In our last post, we took an depth look at free kicks and which leagues are more lethal than others. We also found that a successful free kick is down to both the individual skill and lots of practice. One of the stories of the summer was Real Madrid’s chase and eventual signing of Gareth Bale. They already had the one of finest right footed free kick takers in the world in Cristiano Ronaldo and with the record fee paid; they now had one of the best left footed free kick takers. As a result, Real Madrid now have the perfect balance when it comes to taking free kicks and this is apparent in the fact that the team, as a whole, score from 11% of their free kicks. This is more than double the figure seen when looking at all teams in the Primera División (5%) and more than five times the amount in the Champions League (2%). As would be expected, they also have a significantly higher percentage of dangerous free kicks (47%) than that of the Primera División and Champions League which only have a 39% and 36% success rate respectively.
With this in mind, we compiled a list of all of Ronaldo and Bale’s direct free kicks this season in both the Primera División and Champions League to see what we could find.
Once we had this information in hand, we created a special infographic showcasing their incredible talent when it comes to this particular event. As can be seen in the infographic and as can be expected, Ronaldo takes the lion’s share of Madrid’s freekicks. The free kicks that were taken by Bale are generally those that require a left footed shot whereas Ronaldo, on the other hand, has taken those that can be done with a right foot. Despite the noticeable difference in number of free kicks taken, both players have a similar percentage of dangerous free kicks. Again, by dangerous we mean a free kick that ended in a goal or came very close to being a goal and not where the free kick was actually taken from. It is also interesting that they both scored 3 goals from their direct free kicks, despite the fact that Ronaldo took three times the number of free kicks. This begs the question of whether Bale should be allowed to try his luck more often.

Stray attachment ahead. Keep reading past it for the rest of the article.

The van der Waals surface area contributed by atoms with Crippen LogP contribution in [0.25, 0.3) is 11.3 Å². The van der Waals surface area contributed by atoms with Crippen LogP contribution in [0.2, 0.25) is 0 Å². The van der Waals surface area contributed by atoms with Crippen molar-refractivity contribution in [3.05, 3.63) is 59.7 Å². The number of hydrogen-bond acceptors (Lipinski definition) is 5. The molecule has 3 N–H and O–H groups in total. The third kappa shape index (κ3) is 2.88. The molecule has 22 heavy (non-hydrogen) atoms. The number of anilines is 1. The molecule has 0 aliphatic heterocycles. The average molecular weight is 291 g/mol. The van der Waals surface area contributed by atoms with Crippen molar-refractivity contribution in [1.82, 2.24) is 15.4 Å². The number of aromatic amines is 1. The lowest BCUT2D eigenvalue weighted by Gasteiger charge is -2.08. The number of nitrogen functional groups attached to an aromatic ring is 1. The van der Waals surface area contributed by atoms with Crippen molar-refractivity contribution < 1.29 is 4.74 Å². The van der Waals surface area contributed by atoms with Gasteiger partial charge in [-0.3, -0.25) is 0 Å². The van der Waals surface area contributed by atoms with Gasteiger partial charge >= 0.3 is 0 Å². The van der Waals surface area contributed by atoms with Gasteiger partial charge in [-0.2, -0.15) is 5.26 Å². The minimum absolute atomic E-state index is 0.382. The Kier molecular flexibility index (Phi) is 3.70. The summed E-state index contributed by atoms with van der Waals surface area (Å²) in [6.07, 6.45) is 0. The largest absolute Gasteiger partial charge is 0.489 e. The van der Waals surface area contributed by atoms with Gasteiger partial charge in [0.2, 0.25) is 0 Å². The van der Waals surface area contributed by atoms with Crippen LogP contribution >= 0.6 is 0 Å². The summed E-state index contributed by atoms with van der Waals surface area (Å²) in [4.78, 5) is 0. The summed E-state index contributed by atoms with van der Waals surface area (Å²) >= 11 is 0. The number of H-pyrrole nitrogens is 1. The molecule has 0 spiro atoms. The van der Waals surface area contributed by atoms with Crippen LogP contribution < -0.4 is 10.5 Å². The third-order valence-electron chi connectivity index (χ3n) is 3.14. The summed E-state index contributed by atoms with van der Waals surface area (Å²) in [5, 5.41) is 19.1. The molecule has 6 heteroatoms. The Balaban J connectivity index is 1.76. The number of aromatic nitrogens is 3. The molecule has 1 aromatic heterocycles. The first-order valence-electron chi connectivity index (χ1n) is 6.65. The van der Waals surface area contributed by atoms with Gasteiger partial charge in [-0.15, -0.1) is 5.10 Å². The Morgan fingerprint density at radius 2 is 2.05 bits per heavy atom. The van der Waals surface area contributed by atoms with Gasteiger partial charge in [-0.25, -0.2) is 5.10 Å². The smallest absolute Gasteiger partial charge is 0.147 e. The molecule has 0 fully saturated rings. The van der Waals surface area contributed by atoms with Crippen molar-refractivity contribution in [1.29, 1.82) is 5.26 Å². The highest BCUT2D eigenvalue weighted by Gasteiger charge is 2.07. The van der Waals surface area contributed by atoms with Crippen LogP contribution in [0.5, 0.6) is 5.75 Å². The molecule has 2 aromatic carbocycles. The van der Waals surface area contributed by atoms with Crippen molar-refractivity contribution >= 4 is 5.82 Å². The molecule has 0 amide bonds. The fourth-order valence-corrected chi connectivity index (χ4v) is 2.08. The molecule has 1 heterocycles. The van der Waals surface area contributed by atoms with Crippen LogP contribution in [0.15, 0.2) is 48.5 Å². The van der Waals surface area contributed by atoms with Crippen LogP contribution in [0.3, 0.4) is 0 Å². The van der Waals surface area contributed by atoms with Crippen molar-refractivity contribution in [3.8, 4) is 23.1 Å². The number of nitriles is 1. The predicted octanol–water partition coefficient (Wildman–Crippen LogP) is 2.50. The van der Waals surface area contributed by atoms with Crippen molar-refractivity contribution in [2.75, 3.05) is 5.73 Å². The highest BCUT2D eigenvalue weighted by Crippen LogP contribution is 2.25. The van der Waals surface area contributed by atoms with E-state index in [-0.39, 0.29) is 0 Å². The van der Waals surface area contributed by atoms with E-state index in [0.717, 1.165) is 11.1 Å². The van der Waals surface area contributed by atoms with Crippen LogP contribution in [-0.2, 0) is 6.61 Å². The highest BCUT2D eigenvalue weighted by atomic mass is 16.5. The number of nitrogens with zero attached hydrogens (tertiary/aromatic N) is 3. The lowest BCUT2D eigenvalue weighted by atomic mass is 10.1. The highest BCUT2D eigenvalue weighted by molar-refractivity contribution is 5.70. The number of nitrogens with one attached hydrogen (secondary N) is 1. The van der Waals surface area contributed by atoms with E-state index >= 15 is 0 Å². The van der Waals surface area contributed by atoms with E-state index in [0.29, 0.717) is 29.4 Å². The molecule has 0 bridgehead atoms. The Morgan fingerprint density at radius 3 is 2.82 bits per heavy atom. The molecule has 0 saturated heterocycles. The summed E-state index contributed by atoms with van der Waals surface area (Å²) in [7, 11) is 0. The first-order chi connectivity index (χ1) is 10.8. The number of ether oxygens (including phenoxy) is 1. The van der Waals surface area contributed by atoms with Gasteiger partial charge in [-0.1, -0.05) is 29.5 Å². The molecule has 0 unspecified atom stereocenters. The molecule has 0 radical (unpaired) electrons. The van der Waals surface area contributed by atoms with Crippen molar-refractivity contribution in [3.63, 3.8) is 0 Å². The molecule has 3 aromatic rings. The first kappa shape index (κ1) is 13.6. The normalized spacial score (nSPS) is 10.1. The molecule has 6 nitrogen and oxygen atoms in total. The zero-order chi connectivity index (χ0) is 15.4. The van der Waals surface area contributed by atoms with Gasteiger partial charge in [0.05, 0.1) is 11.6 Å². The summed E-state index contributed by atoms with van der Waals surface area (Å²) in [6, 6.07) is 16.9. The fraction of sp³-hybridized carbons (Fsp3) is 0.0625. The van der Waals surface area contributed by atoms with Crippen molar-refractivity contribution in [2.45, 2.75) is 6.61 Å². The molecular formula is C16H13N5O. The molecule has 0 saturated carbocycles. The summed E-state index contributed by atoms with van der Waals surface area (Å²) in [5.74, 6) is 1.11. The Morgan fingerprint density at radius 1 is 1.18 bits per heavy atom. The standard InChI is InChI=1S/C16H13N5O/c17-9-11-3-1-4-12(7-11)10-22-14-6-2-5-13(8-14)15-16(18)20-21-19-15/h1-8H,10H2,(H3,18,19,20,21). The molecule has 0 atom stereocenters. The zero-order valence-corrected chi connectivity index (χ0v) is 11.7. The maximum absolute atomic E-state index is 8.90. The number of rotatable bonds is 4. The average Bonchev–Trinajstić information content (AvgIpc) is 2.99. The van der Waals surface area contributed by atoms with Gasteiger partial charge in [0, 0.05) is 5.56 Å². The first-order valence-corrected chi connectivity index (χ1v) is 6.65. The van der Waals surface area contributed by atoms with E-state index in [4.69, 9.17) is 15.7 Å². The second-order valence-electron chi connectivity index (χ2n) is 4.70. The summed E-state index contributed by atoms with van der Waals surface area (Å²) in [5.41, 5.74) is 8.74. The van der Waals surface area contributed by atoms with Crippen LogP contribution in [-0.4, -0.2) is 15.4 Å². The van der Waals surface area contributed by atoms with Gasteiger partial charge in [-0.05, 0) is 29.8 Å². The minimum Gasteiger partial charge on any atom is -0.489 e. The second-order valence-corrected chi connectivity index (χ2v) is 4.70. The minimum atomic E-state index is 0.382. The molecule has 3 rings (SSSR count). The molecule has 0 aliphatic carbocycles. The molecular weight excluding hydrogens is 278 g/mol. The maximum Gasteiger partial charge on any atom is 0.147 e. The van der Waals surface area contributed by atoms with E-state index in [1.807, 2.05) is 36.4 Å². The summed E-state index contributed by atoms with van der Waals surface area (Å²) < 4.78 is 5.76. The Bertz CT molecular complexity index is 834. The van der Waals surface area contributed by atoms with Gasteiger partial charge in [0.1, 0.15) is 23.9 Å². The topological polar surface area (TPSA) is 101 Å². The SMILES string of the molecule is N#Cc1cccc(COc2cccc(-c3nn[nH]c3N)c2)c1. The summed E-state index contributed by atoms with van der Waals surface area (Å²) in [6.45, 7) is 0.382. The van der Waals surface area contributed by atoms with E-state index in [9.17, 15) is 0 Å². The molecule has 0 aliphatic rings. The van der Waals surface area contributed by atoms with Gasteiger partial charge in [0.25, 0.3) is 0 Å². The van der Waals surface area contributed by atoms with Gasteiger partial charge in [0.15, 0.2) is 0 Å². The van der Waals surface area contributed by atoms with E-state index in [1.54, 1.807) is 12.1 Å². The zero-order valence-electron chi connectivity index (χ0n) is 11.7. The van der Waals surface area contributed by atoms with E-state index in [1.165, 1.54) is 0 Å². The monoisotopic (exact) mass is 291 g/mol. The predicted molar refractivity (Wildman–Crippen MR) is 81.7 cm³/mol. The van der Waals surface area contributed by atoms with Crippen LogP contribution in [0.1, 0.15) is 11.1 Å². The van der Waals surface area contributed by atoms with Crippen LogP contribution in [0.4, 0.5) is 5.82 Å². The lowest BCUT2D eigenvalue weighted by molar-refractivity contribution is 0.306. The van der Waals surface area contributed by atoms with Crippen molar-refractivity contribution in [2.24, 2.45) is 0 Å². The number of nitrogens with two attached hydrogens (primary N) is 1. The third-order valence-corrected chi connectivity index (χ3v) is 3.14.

Another point that stood out was the difference in Ronaldo’s long range free kicks as opposed to the kicks that were taken on or around the edge of the box. His percentage of dangerous free kicks taken from distance is more than double than those taken much closer to goal. Added to this, more than half of his close range free kicks are blocked by the wall. This all being said, should Ronaldo get the ball past the wall, there is very little that the keeper is able to do and there is a very real chance that the free kick could end in a goal. It would be interesting to see if there’d be a difference in these stats if Ronaldo played in one of the leagues in the Americas where the referees use a kind of spray paint to ensure that the wall is exactly 9 metres away from the kicker.
The bottom line is – concede a free kick to this duo at your peril!
Picture courtesy of: